Once Upon a Time In Hollywood
Forgot your password?
Don't have an account? Sign up here
and the Terms and Policies,
and to receive email from Rotten Tomatoes and Fandango.
Already have an account? Log in here
Please enter your email address and we will email you a new password.
We encourage our community to report abusive content and/ or spam. Our team will review flagged items and determine whether or not they meet our community guidelines.
Please choose best explanation for why you are flagging this review.
Thank you for your submission. This post has been submitted for our review.
Sincerely, The Rotten Tomatoes Team
Yes, it's strange but I loved this film! It's definitely a metaphor for mental illness. At least that was my take on it.
High expectations were expected for Midsommar and it achieved. I love how our main lead slowly breaks down and we see her struggle through the trauma.
1.5 Star Review: Ari Aster continues his work in the Horror genre with his sophomore picture following his debut of "Hereditary." In his 2nd feature film, "Midsommar" tells the story of Dani and Christian, a couple in a struggling relationship who decide to take a trip together (much to the dismay of Christian and his buddies) along with their friends to witness a fabled mid-summer festival in rural Sweden. As in his first film, Ari Aster continues elevate the sense of dread from the moment these friends are welcomed into the strange and isolated hometown all the way up to the end of the film. Filmed entirely during the daytime, Aster does a fine job in showcasing to the audience just how the people in this strange town go about their daily lives as seen through the eyes of the newcomers. As each day progresses, we as an audience begin to lose track of the days that have gone by, much like the protagonist, Dani, as she struggles internally whether to continue staying in the town for her boyfriend and her friends or trust her instincts and convince everyone to just leave. It is a tried and true plot which has been seen many times. A few things do keep the movie rolling (e.g. all shot in sunlight, calm scenes that quickly turn horrific, and certain locations teased early on as places of mystery and intrigue) but it all goes up to a certain point until you begin to wonder why it was all done in the first place.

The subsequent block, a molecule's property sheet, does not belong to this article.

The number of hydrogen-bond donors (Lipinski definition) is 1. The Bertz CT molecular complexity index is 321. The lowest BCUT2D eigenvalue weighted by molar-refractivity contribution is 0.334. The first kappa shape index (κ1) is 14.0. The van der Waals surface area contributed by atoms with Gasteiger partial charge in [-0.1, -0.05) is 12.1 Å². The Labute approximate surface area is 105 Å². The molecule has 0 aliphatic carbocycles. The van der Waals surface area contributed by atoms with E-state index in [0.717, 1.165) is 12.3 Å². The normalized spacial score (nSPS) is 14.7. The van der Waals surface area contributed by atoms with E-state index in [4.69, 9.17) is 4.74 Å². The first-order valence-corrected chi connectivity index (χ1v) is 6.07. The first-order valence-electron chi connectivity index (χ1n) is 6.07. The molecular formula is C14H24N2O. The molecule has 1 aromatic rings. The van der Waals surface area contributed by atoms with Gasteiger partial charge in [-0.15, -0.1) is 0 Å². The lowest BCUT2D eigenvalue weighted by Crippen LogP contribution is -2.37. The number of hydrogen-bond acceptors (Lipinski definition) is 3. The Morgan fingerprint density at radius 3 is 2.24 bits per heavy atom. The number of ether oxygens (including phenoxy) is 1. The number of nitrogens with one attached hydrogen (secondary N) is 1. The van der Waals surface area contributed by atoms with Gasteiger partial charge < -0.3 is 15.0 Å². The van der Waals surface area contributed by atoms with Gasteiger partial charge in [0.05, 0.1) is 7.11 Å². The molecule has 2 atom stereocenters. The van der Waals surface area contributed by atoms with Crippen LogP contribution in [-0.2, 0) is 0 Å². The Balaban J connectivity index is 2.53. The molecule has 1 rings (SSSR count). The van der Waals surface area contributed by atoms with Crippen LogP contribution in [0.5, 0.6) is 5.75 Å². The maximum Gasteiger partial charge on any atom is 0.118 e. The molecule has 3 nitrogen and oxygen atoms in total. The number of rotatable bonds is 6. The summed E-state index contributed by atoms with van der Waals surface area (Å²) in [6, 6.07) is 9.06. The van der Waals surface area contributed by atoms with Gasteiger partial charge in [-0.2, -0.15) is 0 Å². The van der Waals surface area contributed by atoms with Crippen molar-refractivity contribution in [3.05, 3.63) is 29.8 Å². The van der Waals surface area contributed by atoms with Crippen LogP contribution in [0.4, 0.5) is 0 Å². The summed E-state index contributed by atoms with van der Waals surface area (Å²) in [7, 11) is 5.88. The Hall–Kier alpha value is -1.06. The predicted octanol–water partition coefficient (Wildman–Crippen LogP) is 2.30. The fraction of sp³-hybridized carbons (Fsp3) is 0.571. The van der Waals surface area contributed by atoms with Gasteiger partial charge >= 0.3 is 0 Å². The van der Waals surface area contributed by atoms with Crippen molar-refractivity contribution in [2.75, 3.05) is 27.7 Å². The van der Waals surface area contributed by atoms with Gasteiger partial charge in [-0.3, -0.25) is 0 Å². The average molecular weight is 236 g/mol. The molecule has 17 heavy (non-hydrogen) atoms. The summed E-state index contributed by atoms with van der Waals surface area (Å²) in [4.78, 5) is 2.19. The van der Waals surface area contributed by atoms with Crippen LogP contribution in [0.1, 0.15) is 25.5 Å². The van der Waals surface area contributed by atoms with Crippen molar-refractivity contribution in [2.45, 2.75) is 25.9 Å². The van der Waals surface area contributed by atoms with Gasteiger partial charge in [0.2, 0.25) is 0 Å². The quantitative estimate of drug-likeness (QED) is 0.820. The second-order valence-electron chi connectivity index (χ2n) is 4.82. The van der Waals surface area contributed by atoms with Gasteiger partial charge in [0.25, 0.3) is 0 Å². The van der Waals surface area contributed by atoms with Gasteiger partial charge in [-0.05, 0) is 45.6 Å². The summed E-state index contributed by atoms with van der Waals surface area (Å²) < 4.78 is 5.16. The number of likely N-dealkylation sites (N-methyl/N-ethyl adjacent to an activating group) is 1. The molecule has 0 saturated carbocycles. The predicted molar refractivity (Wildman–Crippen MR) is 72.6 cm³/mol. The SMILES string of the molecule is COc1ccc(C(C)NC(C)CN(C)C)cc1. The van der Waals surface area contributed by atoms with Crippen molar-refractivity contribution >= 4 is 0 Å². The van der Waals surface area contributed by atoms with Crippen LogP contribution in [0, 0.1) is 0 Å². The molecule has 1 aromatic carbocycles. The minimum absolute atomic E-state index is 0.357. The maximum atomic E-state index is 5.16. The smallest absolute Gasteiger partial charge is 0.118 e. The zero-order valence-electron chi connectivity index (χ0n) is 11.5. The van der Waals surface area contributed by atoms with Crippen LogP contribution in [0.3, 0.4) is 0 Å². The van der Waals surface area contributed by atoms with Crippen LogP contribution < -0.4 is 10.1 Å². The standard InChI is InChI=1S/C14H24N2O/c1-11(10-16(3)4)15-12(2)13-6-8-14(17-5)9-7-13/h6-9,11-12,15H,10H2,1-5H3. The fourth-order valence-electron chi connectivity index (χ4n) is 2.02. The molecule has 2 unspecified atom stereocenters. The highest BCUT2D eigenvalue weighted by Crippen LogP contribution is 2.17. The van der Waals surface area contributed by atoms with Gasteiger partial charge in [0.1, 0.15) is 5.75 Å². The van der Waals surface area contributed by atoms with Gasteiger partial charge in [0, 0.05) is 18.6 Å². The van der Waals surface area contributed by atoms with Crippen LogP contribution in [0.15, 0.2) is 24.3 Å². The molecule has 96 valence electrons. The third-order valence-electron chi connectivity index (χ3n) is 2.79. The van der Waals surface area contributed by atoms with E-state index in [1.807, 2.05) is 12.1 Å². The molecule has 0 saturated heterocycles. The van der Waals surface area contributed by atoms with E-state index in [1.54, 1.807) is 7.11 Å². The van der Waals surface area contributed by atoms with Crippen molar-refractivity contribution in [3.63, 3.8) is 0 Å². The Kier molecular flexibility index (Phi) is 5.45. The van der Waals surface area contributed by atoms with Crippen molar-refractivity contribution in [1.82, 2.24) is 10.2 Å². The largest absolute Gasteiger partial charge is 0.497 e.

As with certain horror films out there, Midsommar relishes in showing the audience a grotesque and brutal side of human nature for shock value and does little to hardly at all in having any sort of payoff. Thus, it loses a lot of what could have made this a true horror film. No doubt, this is what the director wanted, of course. It's his vision and his film.
Midsommar is a film that tries too hard to be that new, different horror film. In this age where Horror has indeed been elevated with some recent flicks, Midsommar falls short with a frustrating and anti-climatic ending. In a few years, this might be regarded as a "cult-classic" (no pun intended) but I don't see this turning into a Horror classic. Quite forgettable, to be honest.
Avoid all spoilers and discussion and you're in for a wild ride
It is art horror. Disturbing. If you like your horror to stay with you a long time, make you think, and contain images you won't be able to put out of your head because they are unthinkable - then you know already what you like - and this is for you. If you think The Conjuring series and Paranormal Activity are great horror films - you will hate this. If you like any foreign new age horror better than American schlock - you will likely enjoy this.
I have nothing good to say about this movie. Plot has so many holes and is very predictable. A couple very strange R rated scenes that added nothing to the movie. Sad to read other reviews that rate this movie as a 10/10 but I guess I needed to go to film school to have enjoyed this movie
What struck me the most about Midsommar is how much it revisits Ari Aster's previous film, Hereditary, in terms of themes and tone. Obviously, we have the surface differences in the characters and setting, but through it all, Aster seems determined to refine and perfect this idea of majorly fucked-up acts cloaked in a pious aura. And, you know, I'm there for it, since Midsommar *does* delve into worthwhile thematic areas only touched momentarily by the other film (largely in regards to the cult aspect). Still, it's a bit disappointing that rather than being in awe at the horrific grandeur of the ending, I was mainly just taken aback by how familiar it all was.
very disturbing, very beautiful.
Glory to Ari Asters sophomore feature film!
I like most of A21's stuff. This movie was morbid but beautiful. This idea has been done but they did it in a way that made it different. It doesn't hurt that I love horror movies. I won't go see it again but I'm glad I saw it once.